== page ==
One of the many projects supported by USHRAB is the Kendall Webb photograph collection at the Park City Museum. For more info, go to "Webb: the Town Photographer" and be sure to read the interview with football player Howard Berry, Jr. on high school in the 1940s.



Pinckneys Complete

One of the great families of America's revolutionary era were the Pinckneys of Charleston, South Carolina. They were witnesses to—and often active participants in—many of the defining customs and transforming events of the early national South.

For the past 15 years, an editorial team at the University of South Carolina has collected, transcribed, annotated and published the papers of the Pinckney family, beginning with Eliza Lucas Pinckney and Harriott Pinckney Horry, and more recently, the brothers Charles Cotesworth Pinckney (1746–1825) and Thomas Pinckney (1750–1828) and their cousin Charles Pinckney (1757–1824). These three Pinckney Statesmen served as young officers during the American Revolution, governors of the state of South Carolina, delegates to the Constitutional Convention, leading lawyers and businessmen in Charleston, and diplomats to England, France, and Spain.

With support from the National Endowment for the Humanities and the National Historical Publications and Records Commission, the Pinckney Papers Projects are now complete!

Over 10,000 documents from the Pinckney family are accessible, covering nearly a century from 1739 to 1830, and illuminating international, national, state and local social, political, diplomatic, and military events that shaped the new nation.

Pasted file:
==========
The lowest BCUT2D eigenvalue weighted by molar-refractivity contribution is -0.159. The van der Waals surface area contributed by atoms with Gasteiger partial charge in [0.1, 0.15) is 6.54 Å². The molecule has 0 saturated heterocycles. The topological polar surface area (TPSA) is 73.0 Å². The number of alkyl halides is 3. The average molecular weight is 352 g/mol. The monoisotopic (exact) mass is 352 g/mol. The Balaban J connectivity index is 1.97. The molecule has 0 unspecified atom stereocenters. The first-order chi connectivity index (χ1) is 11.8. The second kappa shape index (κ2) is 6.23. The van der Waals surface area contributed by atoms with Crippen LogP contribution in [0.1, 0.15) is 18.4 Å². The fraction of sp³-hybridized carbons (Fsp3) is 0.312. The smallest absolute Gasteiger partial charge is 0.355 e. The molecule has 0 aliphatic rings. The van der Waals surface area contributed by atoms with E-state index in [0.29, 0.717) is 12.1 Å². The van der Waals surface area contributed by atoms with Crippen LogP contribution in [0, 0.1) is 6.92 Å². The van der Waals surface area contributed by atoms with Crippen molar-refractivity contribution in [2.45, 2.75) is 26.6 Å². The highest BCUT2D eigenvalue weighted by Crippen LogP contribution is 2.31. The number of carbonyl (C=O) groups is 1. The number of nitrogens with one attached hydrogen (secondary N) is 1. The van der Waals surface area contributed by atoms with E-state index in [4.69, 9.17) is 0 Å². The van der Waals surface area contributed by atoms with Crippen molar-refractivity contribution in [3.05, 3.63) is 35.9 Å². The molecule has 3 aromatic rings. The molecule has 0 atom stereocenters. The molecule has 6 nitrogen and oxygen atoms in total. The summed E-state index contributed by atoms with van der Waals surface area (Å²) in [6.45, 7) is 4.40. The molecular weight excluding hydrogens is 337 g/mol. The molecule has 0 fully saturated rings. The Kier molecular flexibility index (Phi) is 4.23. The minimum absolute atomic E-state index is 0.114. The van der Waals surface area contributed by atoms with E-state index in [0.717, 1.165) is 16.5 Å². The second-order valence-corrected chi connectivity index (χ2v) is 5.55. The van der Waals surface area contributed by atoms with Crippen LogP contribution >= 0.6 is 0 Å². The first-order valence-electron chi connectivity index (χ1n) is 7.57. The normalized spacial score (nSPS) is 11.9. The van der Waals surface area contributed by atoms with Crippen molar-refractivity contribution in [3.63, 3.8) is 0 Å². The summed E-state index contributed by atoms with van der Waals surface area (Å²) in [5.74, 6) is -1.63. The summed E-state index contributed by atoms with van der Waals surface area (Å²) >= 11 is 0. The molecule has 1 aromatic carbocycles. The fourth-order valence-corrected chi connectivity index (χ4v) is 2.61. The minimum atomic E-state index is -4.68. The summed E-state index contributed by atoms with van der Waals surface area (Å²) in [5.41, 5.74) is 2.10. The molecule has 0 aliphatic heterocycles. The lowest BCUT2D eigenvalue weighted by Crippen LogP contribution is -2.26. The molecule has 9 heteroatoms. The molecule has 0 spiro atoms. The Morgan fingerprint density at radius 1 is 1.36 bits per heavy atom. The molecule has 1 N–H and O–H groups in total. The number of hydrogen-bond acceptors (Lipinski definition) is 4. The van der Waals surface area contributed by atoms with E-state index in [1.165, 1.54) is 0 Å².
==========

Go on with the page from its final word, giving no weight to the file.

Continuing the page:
You can read more about it at

Yup'ik Ghost Story

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Yup'ik shaman exorcising evil spirits from a sick boy, Nushagak, Alaska, 1890s. Courtesy Library of Congress.

Halloween is just around the corner, and nothing sets the mood like a good ghost story. Did you ever hear the tale of the Little People, or how about the one about the “noise ghosts,” or the pair of Giant Hands with a mouth on the end of each finger?

Have a listen to “Tales of the Tundra,” a television program of KYUK in Alaska. Here’s a field recording, with Tacuk (Cecilia) Martz, now preserved through a grant from the NHPRC: 

KYUK has been documenting life in the Yukon-Kuskokwim Delta for nearly 50 years. Going back to 1971, KYUK has been capturing everything from Yup'ik dance, to interviews with local Elders. They have digitized over 2,300 videos, with about half available online through the  American Archive of Public Broadcasting to check out the 1,416 videos currently available. You can follow the link above or visit and search for KYUK. 

Once there, you'll be able to find interviews with politicians, Waves of Wisdom, an interview series with Elders from around the region, dance videos, traditional kayak building videos, and so much more. 

Including a few frights.